Thursday, 8 November 2018

Lavocatisaurus agrioensis: A new species of Rebbachisaurid Sauropod Dinosaur from the Early Cretaceous of Argentina.

The Rebbachisaurids are a group of Diplodocimorph Sauropod Dinosaurs known from the Cretaceous of South America, Africa and Europe. They are considered to be the sister group to the other two Diplodocimorph clades, the Diplodocids and the Dicraeosaurid, which along with their presence on both sides of the Atlantic (implying they must have appeared before this ocean opened) suggests that they first appeared in the Middle Jurassic, though the earliest fossils confidently assigned to the group date from the middle of the Early Cretaceous, with the group persisting till the middle of the Late Cretaceous, making them the last surviving Diplodocimorph group.

In a paper published in the journal Acta Palaeontologica Polonica on 29 October 2018, José Canudo of the Facultad de Ciencias at the Universidad de Zaragoza, José Carballido of the Museo ‘Egidio Feruglio’, Alberto Garrido of the Museo Provincial de Ciencias Naturales ‘Prof. Dr. Juan Olsacher’ and the Departamento Geología y Petróleo at the Universidad Nacional del Comahue, and Leonardo Salgado of the Instituto de Investigación en Paleobiología y Geología at the Universidad Nacional de Río Negro, describe a new species of Rebbachisaurid from the Early Cretaceous Rayoso Formation at Agrio del Medio in Neuquén Province in Patagonia.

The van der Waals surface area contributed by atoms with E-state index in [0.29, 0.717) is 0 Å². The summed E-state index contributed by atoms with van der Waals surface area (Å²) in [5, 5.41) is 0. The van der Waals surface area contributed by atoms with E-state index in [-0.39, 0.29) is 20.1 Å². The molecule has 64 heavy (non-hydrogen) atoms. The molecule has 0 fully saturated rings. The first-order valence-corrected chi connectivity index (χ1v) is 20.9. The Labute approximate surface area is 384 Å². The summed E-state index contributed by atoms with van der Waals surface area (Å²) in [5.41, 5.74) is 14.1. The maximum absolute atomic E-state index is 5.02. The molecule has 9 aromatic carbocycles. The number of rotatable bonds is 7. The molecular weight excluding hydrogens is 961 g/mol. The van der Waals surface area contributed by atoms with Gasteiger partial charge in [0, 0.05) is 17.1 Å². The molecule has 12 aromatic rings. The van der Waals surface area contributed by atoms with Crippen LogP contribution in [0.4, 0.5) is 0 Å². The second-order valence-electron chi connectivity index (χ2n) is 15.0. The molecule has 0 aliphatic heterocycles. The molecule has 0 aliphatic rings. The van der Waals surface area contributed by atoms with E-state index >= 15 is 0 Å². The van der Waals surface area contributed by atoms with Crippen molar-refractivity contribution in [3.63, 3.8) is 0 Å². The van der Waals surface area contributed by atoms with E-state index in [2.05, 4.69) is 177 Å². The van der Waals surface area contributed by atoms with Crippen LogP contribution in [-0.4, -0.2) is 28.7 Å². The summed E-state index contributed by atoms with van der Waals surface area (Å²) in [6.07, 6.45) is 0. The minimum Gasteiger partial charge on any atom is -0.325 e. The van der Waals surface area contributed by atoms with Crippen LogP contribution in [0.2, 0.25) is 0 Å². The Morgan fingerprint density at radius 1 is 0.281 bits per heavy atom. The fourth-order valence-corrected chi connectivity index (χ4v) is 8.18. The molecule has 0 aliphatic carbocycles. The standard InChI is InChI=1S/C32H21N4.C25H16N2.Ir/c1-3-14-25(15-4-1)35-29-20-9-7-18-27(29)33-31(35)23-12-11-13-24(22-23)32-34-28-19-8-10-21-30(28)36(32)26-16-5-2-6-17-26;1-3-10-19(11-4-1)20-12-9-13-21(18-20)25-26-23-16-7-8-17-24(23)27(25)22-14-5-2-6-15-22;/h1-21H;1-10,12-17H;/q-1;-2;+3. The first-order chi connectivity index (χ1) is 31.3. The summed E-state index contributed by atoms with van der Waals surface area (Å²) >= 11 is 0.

The new species is named Lavocatisaurus agrioensis, where ‘Lavocatisaurus’ honours the French palaeontologist René Lavocat (1909-2007), who described Rebbachisaurus, the first known Rebbachisaurid and the genus from which the group takes its name, and ‘agrioensis’ means ‘from Agrio’. The species is described from a fragmentary yet still partly articulated skeleton comprising both dentaries, the left surangular, premaxillae and maxillae, the left jugal, the right squamosal, the quadrates, 23 isolated teeth and two series of 8 and 9 maxillary teeth, thehyoid bone, 11 cervical vertebrae (including the atlas and axis), 28 caudal vertebrae, cervical ribs, 2 dorsal ribs, a humerus, and a fragment of what is probably the radius, plus 24 other bone fragments thought to have come from juvenile specimens of the same species.


Rebbachisaurid Sauropod Lavocatisaurus agrioensis from Agrio del Medio (Argentina), Aptian–lower Albian. (A) Axis in lateral view (A₁) photograph, (A₂) drawing; eight cervical vertebrae in lateral view view (A₃) photograph, (A₄) drawing; anterior caudal vertebra in lateral view (A₅); middle caudal vertebra in lateral view (A₆); posterior caudal vertebra in lateral view (A₇); posteriormost caudal vertebra in lateral view (A₈); left tibia in lateral view (A₉). (B) Left scapula from a juvenile specimen, in lateral view. (C) Skeletal reconstruction based on the holotype and paratype specimens. Scale bars are 10 cm. Canudo et al. (2018). 

See also...

http://sciencythoughts.blogspot.com/2018/10/maraapunisaurus-fragillimus-edward.htmlhttps://sciencythoughts.blogspot.com/2018/09/ledumahadi-mafube-giant-sauropodomorph.html
https://sciencythoughts.blogspot.com/2018/07/lingwulong-shenqi-new-species-of.htmlhttps://sciencythoughts.blogspot.com/2017/03/dinosaur-phylogenetics-radical-new.html
https://sciencythoughts.blogspot.com/2016/10/savannasaurus-elliottorum.htmlhttps://sciencythoughts.blogspot.com/2016/04/notocolossus-gonzalezparejasi-new.html
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